by Larry Larason
Four Corners Excursions
Two great rivers begin in the San Juan Mountains near Pagosa Springs. As you ascend Wolf Creek Pass, the streams flowing south are going into the San Juan River, a major tributary of the Colorado, which drains into the Pacific Ocean. On the north side of the Pass, waters flow into the Rio Grande, and, ultimately, into the Atlantic. The Continental Divide sweeps westward here across the crest of Wolf Creek Pass almost to Silverton to accommodate this drainage pattern.
When I think of Pagosa Springs I think of Mancos Shale, that gray-black mudstone that turns into gumbo when it’s wet. Like many of the rocks in the West that are impassable when wet, the Mancos contains volcanic ash that has altered to bentonite clay. Nearly the whole town is built on the Mancos. You see the gray cliffs as you approach from any direction.
The Mancos is Cretaceous in age. During that period a sea invaded the middle of the continent, from the Gulf of Mexico to Alaska. The first deposits are called the Dakota Sandstone. This sandstone is a tough, compact rock, yellowish in color on fresh breaks, reddish on long exposed surfaces. Fossil burrows are sometimes found in the Dakota. Although fossils of the creature, presumably some kind of shrimp, have never been found, it has been named: Ophiomorpha nodosa. Its burrows are well known in many of the Cretaceous rocks of the Four Corners. You can see them in the Pictured Cliffs Sandstone on the trail to the top of Chimney Rock.
As the sea deepened, 2000 – 4000 feet of Mancos Shale was deposited. In some places the shale is crisp and flaky, and there are some beds of limey sandstone. Parts of it include septarian concretions the size of watermelons, the veins filled with calcite. Fossil shells of ammonites and mollusks, and teeth of sharks, skates, and rays can be found sporadically, usually in lenses that smell of raw petroleum when you break them with a rock hammer. Because the Mancos Shale was laid down in oxygen poor waters, organic matter that fell to the bottom did not oxidize; this is why the shale is darkly colored. The seashore temporarily retreated. Rocks of the Mesa Verde Group were laid down on land when the sea went out. The first was the Point Lookout Sandstone. Then came the Menefee Sandstone.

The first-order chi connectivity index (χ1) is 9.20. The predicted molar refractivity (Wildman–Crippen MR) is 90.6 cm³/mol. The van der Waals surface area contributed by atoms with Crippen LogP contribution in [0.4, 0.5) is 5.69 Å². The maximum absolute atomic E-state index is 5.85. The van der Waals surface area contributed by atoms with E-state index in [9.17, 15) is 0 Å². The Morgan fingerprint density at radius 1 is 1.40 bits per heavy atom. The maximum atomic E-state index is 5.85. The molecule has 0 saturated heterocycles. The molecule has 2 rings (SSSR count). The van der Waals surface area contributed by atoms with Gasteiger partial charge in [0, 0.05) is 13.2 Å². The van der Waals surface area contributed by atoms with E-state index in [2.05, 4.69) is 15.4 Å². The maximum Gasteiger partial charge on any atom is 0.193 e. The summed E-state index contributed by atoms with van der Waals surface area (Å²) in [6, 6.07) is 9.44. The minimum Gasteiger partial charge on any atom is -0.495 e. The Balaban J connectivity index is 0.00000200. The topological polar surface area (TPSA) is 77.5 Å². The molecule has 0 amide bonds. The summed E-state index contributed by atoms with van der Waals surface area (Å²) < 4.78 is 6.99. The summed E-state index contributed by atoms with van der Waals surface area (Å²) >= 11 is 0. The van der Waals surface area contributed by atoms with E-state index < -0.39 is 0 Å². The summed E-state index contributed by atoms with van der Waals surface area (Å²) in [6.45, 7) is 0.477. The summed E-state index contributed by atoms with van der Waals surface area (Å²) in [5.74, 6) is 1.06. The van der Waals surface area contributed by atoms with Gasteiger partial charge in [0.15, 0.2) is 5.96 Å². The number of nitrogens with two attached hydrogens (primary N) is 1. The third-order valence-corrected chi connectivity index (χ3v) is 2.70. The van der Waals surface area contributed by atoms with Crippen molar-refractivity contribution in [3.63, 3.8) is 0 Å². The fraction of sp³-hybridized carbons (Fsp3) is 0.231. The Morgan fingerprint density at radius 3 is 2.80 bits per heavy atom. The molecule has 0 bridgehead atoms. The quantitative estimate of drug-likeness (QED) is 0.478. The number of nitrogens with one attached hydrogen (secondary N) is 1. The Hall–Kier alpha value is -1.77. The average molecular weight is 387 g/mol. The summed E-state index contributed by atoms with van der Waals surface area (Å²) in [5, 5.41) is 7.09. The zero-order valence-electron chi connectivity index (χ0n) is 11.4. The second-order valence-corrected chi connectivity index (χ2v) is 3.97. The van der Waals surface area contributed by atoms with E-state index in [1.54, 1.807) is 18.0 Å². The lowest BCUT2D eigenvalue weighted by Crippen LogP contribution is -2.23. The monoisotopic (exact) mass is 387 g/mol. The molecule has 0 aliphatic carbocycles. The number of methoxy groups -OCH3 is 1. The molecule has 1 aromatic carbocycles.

During Menefee time, in ponds and swamps near the sea shore vegetation grew, died and was buried to become coal. The sea advanced westward again, and the Menefee was overlain by the Cliff House Sandstone, the uppermost member of the Mesaverde Group. The Cliff House Sandstone is another beach and near-shore deposit similar to the Dakota, and was overlain in turn, as the water deepened, by the Lewis Shale. The Lewis was deposited in the same conditions as the Mancos, and accordingly looks just the same. A layman would be hard pressed to distinguish one from the other.
A slow-motion cataclysm named the Laramide Orogeny began in Jurassic times west of the center of the continent, but in the north-south band that includes Colorado, it was not felt until the end of the Cretaceous Period. Compression created by continental drift pushed up highlands including the San Rafael Swell, the Kaibab Uplift and the Monument Upwarp. Those were soon followed by the San Juan Dome and the Rocky Mountains. By the Early Tertiary, the San Juan Mountains were 20,000 feet higher than the San Juan and Paradox Basins on the south and west, also products of the orogeny, and erosion had exposed Precambrian rocks in the peaks. As the land rose, of course, the sea retreated.